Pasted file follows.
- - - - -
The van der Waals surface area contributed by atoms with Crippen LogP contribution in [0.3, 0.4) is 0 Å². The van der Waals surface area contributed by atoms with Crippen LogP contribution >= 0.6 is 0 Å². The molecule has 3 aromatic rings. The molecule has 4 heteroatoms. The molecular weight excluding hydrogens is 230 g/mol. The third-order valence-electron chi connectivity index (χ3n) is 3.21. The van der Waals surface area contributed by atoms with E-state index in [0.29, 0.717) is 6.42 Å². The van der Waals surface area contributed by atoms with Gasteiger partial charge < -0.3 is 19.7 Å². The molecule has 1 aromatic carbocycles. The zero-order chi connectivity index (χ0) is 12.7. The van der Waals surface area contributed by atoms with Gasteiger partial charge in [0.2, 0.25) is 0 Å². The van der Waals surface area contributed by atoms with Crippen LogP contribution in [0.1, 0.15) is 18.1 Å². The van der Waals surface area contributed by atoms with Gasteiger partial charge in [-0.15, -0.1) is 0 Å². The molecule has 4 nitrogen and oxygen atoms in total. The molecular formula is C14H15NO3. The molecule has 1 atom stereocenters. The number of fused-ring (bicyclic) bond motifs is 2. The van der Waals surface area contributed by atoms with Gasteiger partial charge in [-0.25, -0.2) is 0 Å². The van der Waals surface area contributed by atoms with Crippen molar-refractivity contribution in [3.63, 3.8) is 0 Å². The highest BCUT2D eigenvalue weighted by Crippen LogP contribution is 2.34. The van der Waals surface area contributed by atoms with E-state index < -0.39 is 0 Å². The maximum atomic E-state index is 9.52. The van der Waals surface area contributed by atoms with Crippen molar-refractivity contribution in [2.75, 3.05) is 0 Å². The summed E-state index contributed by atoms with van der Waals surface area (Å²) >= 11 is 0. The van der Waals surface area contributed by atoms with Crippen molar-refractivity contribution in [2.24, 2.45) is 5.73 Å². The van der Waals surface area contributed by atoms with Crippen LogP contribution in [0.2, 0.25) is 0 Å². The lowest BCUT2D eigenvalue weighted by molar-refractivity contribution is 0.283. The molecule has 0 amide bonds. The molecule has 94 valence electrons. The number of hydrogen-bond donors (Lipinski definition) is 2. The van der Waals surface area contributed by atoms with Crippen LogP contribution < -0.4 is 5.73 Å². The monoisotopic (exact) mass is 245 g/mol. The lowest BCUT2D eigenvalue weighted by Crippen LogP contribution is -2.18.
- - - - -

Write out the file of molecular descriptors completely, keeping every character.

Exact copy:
The van der Waals surface area contributed by atoms with Crippen LogP contribution in [0.3, 0.4) is 0 Å². The van der Waals surface area contributed by atoms with Crippen LogP contribution >= 0.6 is 0 Å². The molecule has 3 aromatic rings. The molecule has 4 heteroatoms. The molecular weight excluding hydrogens is 230 g/mol. The third-order valence-electron chi connectivity index (χ3n) is 3.21. The van der Waals surface area contributed by atoms with E-state index in [0.29, 0.717) is 6.42 Å². The van der Waals surface area contributed by atoms with Gasteiger partial charge < -0.3 is 19.7 Å². The molecule has 1 aromatic carbocycles. The zero-order chi connectivity index (χ0) is 12.7. The van der Waals surface area contributed by atoms with Gasteiger partial charge in [0.2, 0.25) is 0 Å². The van der Waals surface area contributed by atoms with Crippen LogP contribution in [0.1, 0.15) is 18.1 Å². The van der Waals surface area contributed by atoms with Gasteiger partial charge in [-0.15, -0.1) is 0 Å². The molecule has 4 nitrogen and oxygen atoms in total. The molecular formula is C14H15NO3. The molecule has 1 atom stereocenters. The number of fused-ring (bicyclic) bond motifs is 2. The van der Waals surface area contributed by atoms with Gasteiger partial charge in [-0.25, -0.2) is 0 Å². The van der Waals surface area contributed by atoms with Crippen molar-refractivity contribution in [3.63, 3.8) is 0 Å². The highest BCUT2D eigenvalue weighted by Crippen LogP contribution is 2.34. The van der Waals surface area contributed by atoms with E-state index < -0.39 is 0 Å². The maximum atomic E-state index is 9.52. The van der Waals surface area contributed by atoms with Crippen molar-refractivity contribution in [2.75, 3.05) is 0 Å². The summed E-state index contributed by atoms with van der Waals surface area (Å²) >= 11 is 0. The van der Waals surface area contributed by atoms with Crippen molar-refractivity contribution in [2.24, 2.45) is 5.73 Å². The van der Waals surface area contributed by atoms with Crippen LogP contribution in [0.2, 0.25) is 0 Å². The lowest BCUT2D eigenvalue weighted by molar-refractivity contribution is 0.283. The molecule has 0 amide bonds. The molecule has 94 valence electrons. The number of hydrogen-bond donors (Lipinski definition) is 2. The van der Waals surface area contributed by atoms with Crippen LogP contribution < -0.4 is 5.73 Å². The monoisotopic (exact) mass is 245 g/mol. The lowest BCUT2D eigenvalue weighted by Crippen LogP contribution is -2.18.